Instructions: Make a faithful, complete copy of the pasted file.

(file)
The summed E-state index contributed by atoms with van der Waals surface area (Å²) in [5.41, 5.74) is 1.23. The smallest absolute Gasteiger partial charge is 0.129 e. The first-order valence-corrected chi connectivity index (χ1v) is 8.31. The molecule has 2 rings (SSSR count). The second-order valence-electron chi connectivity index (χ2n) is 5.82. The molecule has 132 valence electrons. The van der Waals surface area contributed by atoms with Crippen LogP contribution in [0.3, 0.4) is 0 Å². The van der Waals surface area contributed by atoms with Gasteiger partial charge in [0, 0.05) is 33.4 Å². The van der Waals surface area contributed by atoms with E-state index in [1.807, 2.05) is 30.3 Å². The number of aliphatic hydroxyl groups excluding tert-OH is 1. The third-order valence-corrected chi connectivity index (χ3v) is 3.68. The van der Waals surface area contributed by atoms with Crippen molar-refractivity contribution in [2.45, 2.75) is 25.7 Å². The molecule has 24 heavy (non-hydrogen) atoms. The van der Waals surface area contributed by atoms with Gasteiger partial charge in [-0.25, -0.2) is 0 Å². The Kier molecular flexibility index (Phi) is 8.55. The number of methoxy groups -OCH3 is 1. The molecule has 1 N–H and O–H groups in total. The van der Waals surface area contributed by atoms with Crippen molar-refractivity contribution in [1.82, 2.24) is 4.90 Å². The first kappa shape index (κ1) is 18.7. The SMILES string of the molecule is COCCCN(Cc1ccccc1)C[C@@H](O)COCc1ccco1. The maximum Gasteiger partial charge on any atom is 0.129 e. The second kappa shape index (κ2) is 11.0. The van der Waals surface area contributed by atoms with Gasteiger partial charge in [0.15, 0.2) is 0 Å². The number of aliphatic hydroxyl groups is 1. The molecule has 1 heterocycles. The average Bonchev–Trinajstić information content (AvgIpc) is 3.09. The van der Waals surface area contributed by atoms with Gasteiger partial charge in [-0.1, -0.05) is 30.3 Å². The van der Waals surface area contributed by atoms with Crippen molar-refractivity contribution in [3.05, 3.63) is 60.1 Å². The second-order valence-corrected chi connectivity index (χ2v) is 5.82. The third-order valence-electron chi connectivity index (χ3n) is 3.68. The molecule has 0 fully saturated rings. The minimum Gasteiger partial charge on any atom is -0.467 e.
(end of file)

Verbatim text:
The summed E-state index contributed by atoms with van der Waals surface area (Å²) in [5.41, 5.74) is 1.23. The smallest absolute Gasteiger partial charge is 0.129 e. The first-order valence-corrected chi connectivity index (χ1v) is 8.31. The molecule has 2 rings (SSSR count). The second-order valence-electron chi connectivity index (χ2n) is 5.82. The molecule has 132 valence electrons. The van der Waals surface area contributed by atoms with Crippen LogP contribution in [0.3, 0.4) is 0 Å². The van der Waals surface area contributed by atoms with Gasteiger partial charge in [0, 0.05) is 33.4 Å². The van der Waals surface area contributed by atoms with E-state index in [1.807, 2.05) is 30.3 Å². The number of aliphatic hydroxyl groups excluding tert-OH is 1. The third-order valence-corrected chi connectivity index (χ3v) is 3.68. The van der Waals surface area contributed by atoms with Crippen molar-refractivity contribution in [2.45, 2.75) is 25.7 Å². The molecule has 24 heavy (non-hydrogen) atoms. The van der Waals surface area contributed by atoms with Gasteiger partial charge in [-0.25, -0.2) is 0 Å². The Kier molecular flexibility index (Phi) is 8.55. The number of methoxy groups -OCH3 is 1. The molecule has 1 N–H and O–H groups in total. The van der Waals surface area contributed by atoms with Crippen molar-refractivity contribution in [1.82, 2.24) is 4.90 Å². The first kappa shape index (κ1) is 18.7. The SMILES string of the molecule is COCCCN(Cc1ccccc1)C[C@@H](O)COCc1ccco1. The maximum Gasteiger partial charge on any atom is 0.129 e. The second kappa shape index (κ2) is 11.0. The van der Waals surface area contributed by atoms with Gasteiger partial charge in [0.15, 0.2) is 0 Å². The number of aliphatic hydroxyl groups is 1. The molecule has 1 heterocycles. The average Bonchev–Trinajstić information content (AvgIpc) is 3.09. The van der Waals surface area contributed by atoms with Gasteiger partial charge in [-0.1, -0.05) is 30.3 Å². The van der Waals surface area contributed by atoms with Crippen molar-refractivity contribution in [3.05, 3.63) is 60.1 Å². The second-order valence-corrected chi connectivity index (χ2v) is 5.82. The third-order valence-electron chi connectivity index (χ3n) is 3.68. The molecule has 0 fully saturated rings. The minimum Gasteiger partial charge on any atom is -0.467 e.